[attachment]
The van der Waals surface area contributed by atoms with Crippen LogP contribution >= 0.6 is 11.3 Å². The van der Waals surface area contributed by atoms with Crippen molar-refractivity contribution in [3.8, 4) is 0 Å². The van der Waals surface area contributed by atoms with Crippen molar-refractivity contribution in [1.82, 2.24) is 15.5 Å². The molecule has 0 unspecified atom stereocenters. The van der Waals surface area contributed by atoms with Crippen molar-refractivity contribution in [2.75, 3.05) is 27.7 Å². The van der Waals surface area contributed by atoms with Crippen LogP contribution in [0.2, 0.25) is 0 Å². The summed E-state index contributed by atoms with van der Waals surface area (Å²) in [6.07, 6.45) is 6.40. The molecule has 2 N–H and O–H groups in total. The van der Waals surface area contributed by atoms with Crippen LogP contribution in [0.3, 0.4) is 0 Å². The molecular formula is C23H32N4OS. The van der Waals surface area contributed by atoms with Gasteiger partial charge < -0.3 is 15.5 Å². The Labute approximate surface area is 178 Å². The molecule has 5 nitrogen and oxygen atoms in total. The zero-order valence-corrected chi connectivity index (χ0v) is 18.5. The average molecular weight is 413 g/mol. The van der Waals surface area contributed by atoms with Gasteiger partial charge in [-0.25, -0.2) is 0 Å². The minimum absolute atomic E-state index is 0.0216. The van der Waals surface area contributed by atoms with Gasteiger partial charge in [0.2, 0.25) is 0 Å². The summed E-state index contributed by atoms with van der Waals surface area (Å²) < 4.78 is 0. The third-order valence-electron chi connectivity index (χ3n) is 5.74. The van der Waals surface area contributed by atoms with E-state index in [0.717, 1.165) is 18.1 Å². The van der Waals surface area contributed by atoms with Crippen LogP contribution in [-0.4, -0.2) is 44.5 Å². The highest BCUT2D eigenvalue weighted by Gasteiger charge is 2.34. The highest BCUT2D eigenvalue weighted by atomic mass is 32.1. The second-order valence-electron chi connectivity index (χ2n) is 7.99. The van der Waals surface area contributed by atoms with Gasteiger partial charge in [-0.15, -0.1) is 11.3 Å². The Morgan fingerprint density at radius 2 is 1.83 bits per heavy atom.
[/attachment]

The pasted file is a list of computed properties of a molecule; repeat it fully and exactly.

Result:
The van der Waals surface area contributed by atoms with Crippen LogP contribution >= 0.6 is 11.3 Å². The van der Waals surface area contributed by atoms with Crippen molar-refractivity contribution in [3.8, 4) is 0 Å². The van der Waals surface area contributed by atoms with Crippen molar-refractivity contribution in [1.82, 2.24) is 15.5 Å². The molecule has 0 unspecified atom stereocenters. The van der Waals surface area contributed by atoms with Crippen molar-refractivity contribution in [2.75, 3.05) is 27.7 Å². The van der Waals surface area contributed by atoms with Crippen LogP contribution in [0.2, 0.25) is 0 Å². The summed E-state index contributed by atoms with van der Waals surface area (Å²) in [6.07, 6.45) is 6.40. The molecule has 2 N–H and O–H groups in total. The van der Waals surface area contributed by atoms with Crippen LogP contribution in [0.3, 0.4) is 0 Å². The molecular formula is C23H32N4OS. The van der Waals surface area contributed by atoms with Gasteiger partial charge < -0.3 is 15.5 Å². The Labute approximate surface area is 178 Å². The molecule has 5 nitrogen and oxygen atoms in total. The zero-order valence-corrected chi connectivity index (χ0v) is 18.5. The average molecular weight is 413 g/mol. The van der Waals surface area contributed by atoms with Gasteiger partial charge in [-0.25, -0.2) is 0 Å². The minimum absolute atomic E-state index is 0.0216. The van der Waals surface area contributed by atoms with Gasteiger partial charge in [0.2, 0.25) is 0 Å². The summed E-state index contributed by atoms with van der Waals surface area (Å²) < 4.78 is 0. The third-order valence-electron chi connectivity index (χ3n) is 5.74. The van der Waals surface area contributed by atoms with E-state index in [0.717, 1.165) is 18.1 Å². The van der Waals surface area contributed by atoms with Crippen LogP contribution in [-0.4, -0.2) is 44.5 Å². The highest BCUT2D eigenvalue weighted by Gasteiger charge is 2.34. The highest BCUT2D eigenvalue weighted by atomic mass is 32.1. The second-order valence-electron chi connectivity index (χ2n) is 7.99. The van der Waals surface area contributed by atoms with Gasteiger partial charge in [-0.15, -0.1) is 11.3 Å². The Morgan fingerprint density at radius 2 is 1.83 bits per heavy atom.